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By now you know the adage is true: “It’s not what you know; it’s who you know.” And regardless of your industry or title, having the right network of people around you can mean the difference between a failed entrepreneurial venture and startup success, or a languishing career trajectory and an office in the C-suite.

But the burning question remains, how do you navigate chamber of commerce meet-and-greets and LinkedIn groups to successfully build an overflowing Rolodex? And how do you ensure that those contacts are actually the right ones – people that can and will propel you forward in business and life?

These questions and more are answered in Networking is Dead: Making Connections That Matter (November 2012, BenBella Books), by Melissa G. Wilson and Larry Mohl.

Networking is Dead is written in fable form and tells the story of two colleagues (Meredith and Lance) who enlist the services of a “networking sensei” (Dan) to help whip their circles of contacts into proper shape.

As Meredith and Lance meet weekly with Dan, learning how to effectively build a bigger, better, stronger network, the reader is like a fly on the wall, privy to all of Dan’s insider tips for thoughtful and masterful connecting. Every question asked by Meredith or Lance is one that readers have probably wondered themselves, and each of Dan’s answers can be immediately plugged into the reader’s own playbook for future use.

Meanwhile, readers will likely identify more closely with one of the characters: Meredith is an outgoing social media pro who has tons of connections but feels that few are actually meaningful, while Lance is a shy accounting executive who just wants more connections, period.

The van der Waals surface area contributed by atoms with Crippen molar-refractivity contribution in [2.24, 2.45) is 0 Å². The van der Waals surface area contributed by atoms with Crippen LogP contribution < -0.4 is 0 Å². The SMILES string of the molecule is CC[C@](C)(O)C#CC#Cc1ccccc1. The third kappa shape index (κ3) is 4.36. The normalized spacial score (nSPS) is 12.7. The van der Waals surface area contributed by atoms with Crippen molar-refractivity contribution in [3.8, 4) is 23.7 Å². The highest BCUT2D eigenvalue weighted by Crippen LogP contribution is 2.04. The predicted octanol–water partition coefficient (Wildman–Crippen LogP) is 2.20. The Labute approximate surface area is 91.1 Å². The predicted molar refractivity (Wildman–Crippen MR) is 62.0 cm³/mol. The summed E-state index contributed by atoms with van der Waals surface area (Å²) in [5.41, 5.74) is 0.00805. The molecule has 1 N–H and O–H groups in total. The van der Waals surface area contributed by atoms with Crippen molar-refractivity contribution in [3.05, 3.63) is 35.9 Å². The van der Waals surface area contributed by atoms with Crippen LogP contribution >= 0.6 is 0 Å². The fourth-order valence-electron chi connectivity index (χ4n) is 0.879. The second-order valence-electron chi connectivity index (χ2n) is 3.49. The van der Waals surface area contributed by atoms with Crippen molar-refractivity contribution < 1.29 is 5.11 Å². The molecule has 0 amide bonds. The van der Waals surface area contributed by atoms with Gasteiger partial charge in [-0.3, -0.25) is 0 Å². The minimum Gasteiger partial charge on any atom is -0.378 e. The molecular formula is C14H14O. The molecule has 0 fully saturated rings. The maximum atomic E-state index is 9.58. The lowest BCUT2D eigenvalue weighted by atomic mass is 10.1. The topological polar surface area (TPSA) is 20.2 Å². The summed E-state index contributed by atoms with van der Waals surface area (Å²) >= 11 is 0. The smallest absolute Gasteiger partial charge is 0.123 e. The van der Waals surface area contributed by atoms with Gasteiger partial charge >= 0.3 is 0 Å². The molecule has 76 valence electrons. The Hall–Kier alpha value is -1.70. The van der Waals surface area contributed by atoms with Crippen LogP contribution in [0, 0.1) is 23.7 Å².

The close of each chapter features a copy of Meredith and Lance’s weekly homework assignment, provided so the reader can follow the same path as the students. Tasks from week/chapter five, “Give First,” include: give wisely – not to receive, but to offer value – and get started by asking one of your partners what one thing he or she would like your help with.

In fact, much of the book focuses on the notion of a higher purpose for all of the constant “liking” and “following,” the idea being that in the process of climbing your own proverbial career ladder, you can – and should – pull up a couple folks with you. Read: Selfish pursuits must be checked at the door.

So does that mean you have to relegate yourself to a life of charitable lack, forgoing your own visions of success and prosperity? Hardly, say Wilson and Mohl. By focusing on authentically serving others, you will attract more opportunity than you could ever imagine.

Likewise, the authors suggest that readers examine their own connections, categorizing contacts into one of three groups: Exchanger, Giver, and Taker. The titles are self-explanatory, and though readers may feel inclined to fill their networks with as many givers as possible for their own personal gain, Wilson and Mohl urge professionals to seek out Exchangers, or those people who will be a constant resource for giving and receiving information and opportunities.

The authors also recommend that readers not rush the process: “Only by focusing on a few, high-quality connections – 10 or fewer at first – can you truly accelerate your goal achievement. It’s paradoxical, but starting small to grow a big network is the way to go.”

That said, if your sole purpose is to amass as many Facebook friends as possible, or your last Google search was “How to Get 5,000 Twitter Followers in 30 Days,” Networking Is Dead is probably not the book for you.

If, however, you want to grow your network organically and strategically, focusing on “connections that matter,” this is most certainly a must-read.

Andrea Williams is a journalist and writer based in Nashville, TN. For more, follow her @AndreaWillWrite.

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